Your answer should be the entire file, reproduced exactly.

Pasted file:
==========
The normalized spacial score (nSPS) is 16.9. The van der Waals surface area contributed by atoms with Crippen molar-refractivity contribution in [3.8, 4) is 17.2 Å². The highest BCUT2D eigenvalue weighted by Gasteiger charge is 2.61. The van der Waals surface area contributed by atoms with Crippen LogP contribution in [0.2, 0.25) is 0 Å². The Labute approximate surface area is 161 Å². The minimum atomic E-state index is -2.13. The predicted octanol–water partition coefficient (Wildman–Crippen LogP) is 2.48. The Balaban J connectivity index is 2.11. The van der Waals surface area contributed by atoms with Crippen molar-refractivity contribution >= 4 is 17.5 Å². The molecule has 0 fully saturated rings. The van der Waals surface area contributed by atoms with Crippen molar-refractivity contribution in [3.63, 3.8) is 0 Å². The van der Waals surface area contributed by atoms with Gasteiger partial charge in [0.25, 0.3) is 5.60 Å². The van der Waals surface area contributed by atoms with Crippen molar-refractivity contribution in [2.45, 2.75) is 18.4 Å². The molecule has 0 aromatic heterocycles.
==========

The normalized spacial score (nSPS) is 16.9. The van der Waals surface area contributed by atoms with Crippen molar-refractivity contribution in [3.8, 4) is 17.2 Å². The highest BCUT2D eigenvalue weighted by Gasteiger charge is 2.61. The van der Waals surface area contributed by atoms with Crippen LogP contribution in [0.2, 0.25) is 0 Å². The Labute approximate surface area is 161 Å². The minimum atomic E-state index is -2.13. The predicted octanol–water partition coefficient (Wildman–Crippen LogP) is 2.48. The Balaban J connectivity index is 2.11. The van der Waals surface area contributed by atoms with Crippen molar-refractivity contribution >= 4 is 17.5 Å². The molecule has 0 fully saturated rings. The van der Waals surface area contributed by atoms with Crippen molar-refractivity contribution in [3.63, 3.8) is 0 Å². The van der Waals surface area contributed by atoms with Gasteiger partial charge in [0.25, 0.3) is 5.60 Å². The van der Waals surface area contributed by atoms with Crippen molar-refractivity contribution in [2.45, 2.75) is 18.4 Å². The molecule has 0 aromatic heterocycles.